Familial clustering, twin concordance, and identification of high- and low-penetrance cancer predisposition variants support the idea that there are families that are at a high to moderate excess risk of cancer. To what extent there may be families that are protected from cancer is unknown. We wanted to test genetically whether cancer-free families share fewer breast, colorectal, and prostate cancer risk alleles than the population at large. We addressed this question by whole-genome sequencing (WGS) of 51 elderly cancer-free individuals whose numerous (ca. 1000) family members were found to be cancer-free (‘cancer-free families’, CFFs) based on face-to-face interviews. The average coverage of the 51 samples in the WGS was 42x. We compared cancer risk allele frequencies in cancer-free individuals with those in the general population available in public databases. The CFF members had fewer loss-of-function variants in suggested cancer predisposition genes compared to the ExAC data, and for high-risk cancer predisposition genes, no pathogenic variants were found in CFFs. For common low-penetrance breast, colorectal, and prostate cancer risk alleles, the results were not conclusive. The results suggest that, in line with twin and family studies, random environmental causes are so dominant that a clear demarcation of cancer-free populations using genetic data may not be feasible.
Keywords: predisposing genes; high-risk genes; polygenic risk; random environment predisposing genes; high-risk genes; polygenic risk; random environment

1. Introduction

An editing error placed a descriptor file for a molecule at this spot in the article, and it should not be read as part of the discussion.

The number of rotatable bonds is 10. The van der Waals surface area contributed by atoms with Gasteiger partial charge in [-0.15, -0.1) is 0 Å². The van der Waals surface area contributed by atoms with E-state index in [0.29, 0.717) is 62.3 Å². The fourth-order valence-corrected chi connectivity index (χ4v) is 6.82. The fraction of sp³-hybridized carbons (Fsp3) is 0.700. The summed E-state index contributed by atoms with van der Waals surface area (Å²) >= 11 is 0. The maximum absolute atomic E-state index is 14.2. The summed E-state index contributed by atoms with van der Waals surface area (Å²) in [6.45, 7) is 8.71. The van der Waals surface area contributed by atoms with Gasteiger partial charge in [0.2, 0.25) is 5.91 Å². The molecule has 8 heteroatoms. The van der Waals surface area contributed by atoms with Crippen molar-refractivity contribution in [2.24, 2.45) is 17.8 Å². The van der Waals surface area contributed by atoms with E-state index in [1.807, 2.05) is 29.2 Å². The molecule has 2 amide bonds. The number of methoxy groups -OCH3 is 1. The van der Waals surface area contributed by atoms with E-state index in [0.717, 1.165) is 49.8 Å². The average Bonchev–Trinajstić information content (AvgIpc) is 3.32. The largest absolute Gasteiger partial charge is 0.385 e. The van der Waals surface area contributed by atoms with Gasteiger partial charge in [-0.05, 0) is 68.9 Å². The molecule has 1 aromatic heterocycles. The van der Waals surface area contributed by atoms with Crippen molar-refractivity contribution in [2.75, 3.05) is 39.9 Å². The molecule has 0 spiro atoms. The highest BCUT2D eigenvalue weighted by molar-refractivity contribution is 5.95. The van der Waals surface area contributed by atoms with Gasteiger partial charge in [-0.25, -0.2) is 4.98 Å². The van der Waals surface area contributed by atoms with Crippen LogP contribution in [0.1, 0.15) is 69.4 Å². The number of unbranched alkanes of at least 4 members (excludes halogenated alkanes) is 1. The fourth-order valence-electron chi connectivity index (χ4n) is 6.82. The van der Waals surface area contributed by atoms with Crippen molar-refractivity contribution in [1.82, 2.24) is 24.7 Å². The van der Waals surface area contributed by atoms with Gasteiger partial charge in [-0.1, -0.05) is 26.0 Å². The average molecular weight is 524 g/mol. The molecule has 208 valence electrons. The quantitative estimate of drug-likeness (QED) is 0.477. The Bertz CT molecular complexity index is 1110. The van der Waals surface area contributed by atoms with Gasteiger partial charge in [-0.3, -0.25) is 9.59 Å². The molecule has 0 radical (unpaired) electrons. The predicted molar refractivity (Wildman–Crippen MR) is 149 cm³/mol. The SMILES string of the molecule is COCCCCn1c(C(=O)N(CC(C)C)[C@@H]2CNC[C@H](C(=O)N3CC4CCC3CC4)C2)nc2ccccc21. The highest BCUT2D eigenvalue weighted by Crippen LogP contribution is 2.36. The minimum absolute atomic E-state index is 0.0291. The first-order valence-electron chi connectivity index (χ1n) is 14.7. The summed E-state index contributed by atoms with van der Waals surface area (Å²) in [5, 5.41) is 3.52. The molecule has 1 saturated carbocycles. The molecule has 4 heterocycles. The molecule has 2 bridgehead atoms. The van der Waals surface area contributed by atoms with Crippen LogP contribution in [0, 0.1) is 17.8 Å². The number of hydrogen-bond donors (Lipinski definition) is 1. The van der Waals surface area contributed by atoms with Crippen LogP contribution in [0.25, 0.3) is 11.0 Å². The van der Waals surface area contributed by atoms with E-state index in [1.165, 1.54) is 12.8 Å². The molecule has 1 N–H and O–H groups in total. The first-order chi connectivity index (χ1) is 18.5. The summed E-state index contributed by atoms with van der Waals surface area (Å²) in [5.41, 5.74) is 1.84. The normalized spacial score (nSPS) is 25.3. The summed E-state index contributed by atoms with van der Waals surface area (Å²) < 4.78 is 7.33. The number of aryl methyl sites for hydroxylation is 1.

Familial cancer (i.e., two or more first-degree relatives diagnosed with the same cancer) accounts for 25% of prostate cancer, 16% of breast cancer, and 15% of colorectal cancer [1]. For rarer cancers, the proportions go down to about 2%. These proportions are much lower than twin estimates on the heritability of various cancers [2,3]. This may imply, among various explanations, that population genetics is characterized by common genes and polygenes of low penetrance, which would rarely aggregate in families [1,4,5]. Germline genetics of cancer, as presently known, depends on the type of cancer. For common cancers, such as breast and colorectal cancers, mutations in high-risk predisposition genes BRCA1/2 and mismatch repair genes are rare, accounting for a small proportion of the particular cancers (depending on population, approximately 1%) [6,7,8]. A number of other high-risk genes are known, but mutations in these are even rarer [9]. In addition, numerous and ever-increasing numbers of low-risk gene variants have been described for these cancers [10,11]. For other common cancers, including prostate and lung cancers, high-penetrance genes are rarer but also for these cancers numerous low-risk variants have been identified [8,9]. Combined, the high and low-risk variants explain a small proportion of the known familial risk and even less about the heritability estimated on twins.